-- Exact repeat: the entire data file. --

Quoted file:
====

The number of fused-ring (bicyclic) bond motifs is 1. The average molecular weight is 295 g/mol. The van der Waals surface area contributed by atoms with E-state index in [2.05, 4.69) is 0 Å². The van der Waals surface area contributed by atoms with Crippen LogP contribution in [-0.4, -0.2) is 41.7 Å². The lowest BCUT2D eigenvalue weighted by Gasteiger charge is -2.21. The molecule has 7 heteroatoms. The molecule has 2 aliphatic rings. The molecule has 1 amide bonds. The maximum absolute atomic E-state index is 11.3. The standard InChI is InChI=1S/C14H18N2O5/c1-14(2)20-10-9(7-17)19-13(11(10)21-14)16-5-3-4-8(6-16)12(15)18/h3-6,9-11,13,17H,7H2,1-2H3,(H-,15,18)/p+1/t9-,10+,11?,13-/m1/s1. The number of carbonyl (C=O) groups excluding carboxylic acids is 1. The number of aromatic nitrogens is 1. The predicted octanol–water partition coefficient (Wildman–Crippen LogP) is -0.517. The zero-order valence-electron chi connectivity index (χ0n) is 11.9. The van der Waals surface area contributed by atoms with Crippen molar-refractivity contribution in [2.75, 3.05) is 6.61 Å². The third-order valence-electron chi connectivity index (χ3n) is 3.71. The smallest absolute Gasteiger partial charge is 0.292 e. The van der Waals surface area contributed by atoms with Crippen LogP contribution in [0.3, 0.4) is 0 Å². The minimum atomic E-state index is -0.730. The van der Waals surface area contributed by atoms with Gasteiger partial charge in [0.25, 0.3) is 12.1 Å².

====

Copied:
The number of fused-ring (bicyclic) bond motifs is 1. The average molecular weight is 295 g/mol. The van der Waals surface area contributed by atoms with E-state index in [2.05, 4.69) is 0 Å². The van der Waals surface area contributed by atoms with Crippen LogP contribution in [-0.4, -0.2) is 41.7 Å². The lowest BCUT2D eigenvalue weighted by Gasteiger charge is -2.21. The molecule has 7 heteroatoms. The molecule has 2 aliphatic rings. The molecule has 1 amide bonds. The maximum absolute atomic E-state index is 11.3. The standard InChI is InChI=1S/C14H18N2O5/c1-14(2)20-10-9(7-17)19-13(11(10)21-14)16-5-3-4-8(6-16)12(15)18/h3-6,9-11,13,17H,7H2,1-2H3,(H-,15,18)/p+1/t9-,10+,11?,13-/m1/s1. The number of carbonyl (C=O) groups excluding carboxylic acids is 1. The number of aromatic nitrogens is 1. The predicted octanol–water partition coefficient (Wildman–Crippen LogP) is -0.517. The zero-order valence-electron chi connectivity index (χ0n) is 11.9. The van der Waals surface area contributed by atoms with Crippen molar-refractivity contribution in [2.75, 3.05) is 6.61 Å². The third-order valence-electron chi connectivity index (χ3n) is 3.71. The smallest absolute Gasteiger partial charge is 0.292 e. The van der Waals surface area contributed by atoms with Crippen LogP contribution in [0.3, 0.4) is 0 Å². The minimum atomic E-state index is -0.730. The van der Waals surface area contributed by atoms with Gasteiger partial charge in [0.25, 0.3) is 12.1 Å².